“There are strong correlations between maternal mortality rates and child marriage prevalence rates. The study shows that a 10% reduction in girl child marriage could be linked to a 70% decline in a country’s mortality rate.”
While concurring that premature pregnancy has long been a risk to young mothers, Unicef chief of health Dr Mickey Chopra, however, concedes that there are parents who are unaware of the harmful consequences of such early marriage.
“They may feel that their actions are in the best interest of their daughters but the fact is child marriage leads to early sexual initiation. Married girls who have reached puberty, regardless of how young, are often forced into early childbearing.”
As he highlights, premature pregnancy often leaves girls with many physical and emotional scars.
“It presents a high risk for complications, including prolonged and obstructed labour, haemorrhaging, infection and obstetric fistula. Young mothers often require more Caesarean sections than women over 18 because their bodies are not yet sufficiently developed for childbirth. At worse, these child pregnancies can lead to infant death and even maternal death.”
Dr Chopra adds that child brides are also more vulnerable to the risk of HIV infections and other sexually-transmitted diseases since their husbands are usually older men who, in all likelihood, may have previously had unprotected sex with multiple partners.
“Powerless and without the skills to negotiate for safer sex, these young girls’ lives are jeopardised through their early marriage,” he notes.
Still, raising public awareness of this harmful practice alone will make little impact on the lives of vulnerable girls, stresses Dr Chopra.
“We have learnt that child marriage cannot be solved in isolation as it results from a complexity of social, cultural and economic dimensions and widespread gender discrimination.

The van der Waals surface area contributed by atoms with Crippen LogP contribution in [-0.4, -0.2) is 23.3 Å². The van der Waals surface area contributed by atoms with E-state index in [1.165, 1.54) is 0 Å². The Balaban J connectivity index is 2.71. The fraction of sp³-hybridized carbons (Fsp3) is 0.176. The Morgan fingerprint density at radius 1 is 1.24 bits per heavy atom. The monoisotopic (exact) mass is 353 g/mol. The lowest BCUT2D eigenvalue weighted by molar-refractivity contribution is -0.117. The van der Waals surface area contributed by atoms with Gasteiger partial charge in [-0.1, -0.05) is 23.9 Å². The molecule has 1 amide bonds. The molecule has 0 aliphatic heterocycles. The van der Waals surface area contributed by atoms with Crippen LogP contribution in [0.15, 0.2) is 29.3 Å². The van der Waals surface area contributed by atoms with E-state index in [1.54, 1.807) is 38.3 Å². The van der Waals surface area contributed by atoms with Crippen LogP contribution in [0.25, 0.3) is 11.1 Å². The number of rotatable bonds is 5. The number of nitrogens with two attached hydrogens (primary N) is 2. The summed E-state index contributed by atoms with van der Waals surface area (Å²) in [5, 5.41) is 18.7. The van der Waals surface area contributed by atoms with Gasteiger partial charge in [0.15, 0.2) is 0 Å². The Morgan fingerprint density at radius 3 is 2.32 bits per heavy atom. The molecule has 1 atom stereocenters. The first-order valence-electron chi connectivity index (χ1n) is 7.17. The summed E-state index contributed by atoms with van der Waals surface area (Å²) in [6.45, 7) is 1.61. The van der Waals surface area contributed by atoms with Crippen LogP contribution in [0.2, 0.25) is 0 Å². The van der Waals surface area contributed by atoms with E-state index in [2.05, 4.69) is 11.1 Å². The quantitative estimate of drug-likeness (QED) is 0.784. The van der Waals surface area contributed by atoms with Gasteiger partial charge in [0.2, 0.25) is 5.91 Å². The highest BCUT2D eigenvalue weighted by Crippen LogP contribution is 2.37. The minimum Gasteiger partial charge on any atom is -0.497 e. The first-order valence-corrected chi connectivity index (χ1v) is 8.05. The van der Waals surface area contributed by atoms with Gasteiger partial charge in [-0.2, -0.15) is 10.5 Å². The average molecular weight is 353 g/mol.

“Because child marriage is made worse by poverty, addressing the financial motivations behind the practice could help reduce prevalence among impoverished and indebted families.”
Ultimately, says Dr Chopra, governments must outlaw the practice of child marriage by increasing the legal age of marriage for both girls and boys to 18, regardless of religion.
“While child marriage is culturally packaged as a social necessity, in many cases it amounts to socially licensed sexual abuse and exploitation of a child. The fact that the arrangement is socially accepted does not diminish the reality that a girl is deliberately exposed to sexual abuse and exploitation,” Dr Chopra reiterates.
Training law enforcement officials on the dangers and health risks and consequences of child marriage and their duty to enforce laws is another important first step towards reducing the prevalence of child marriage.
Law enforcement officials and judiciary bodies need to collaborate to ensure a severe legal response to those abetting the practice of child marriage as stringent punitive action will act as a deterrent.
“Only then can you have a comprehensive public education and mass media campaign on the harms of child marriage and the laws regulating the practice, especially in areas and amongst communities that have this harmful practice. The campaign should serve to remind citizens of the legal age of marriage and the consequences an individual will face if they marry a child, or arrange for their underage children to be married,” he says, adding that a better-equipped police and a better-informed population will be able to monitor and enforce the law.
Given the influence of religion, approaching the issue through the enforcement of Syariah law is also necessary, Dr Chopra notes.
“While many religious leaders have claimed they disapprove of marrying underage girls, in practice, there are some who oversee these unions. Because religious leaders officiate over the ceremonies of many weddings, it important they receive training on the adverse effects of child marriage since they know how to communicate effectively with parents and their opinions are held in high regard. By changing the beliefs of religious leaders around child marriage, it will be easier to change the behaviour of the people.”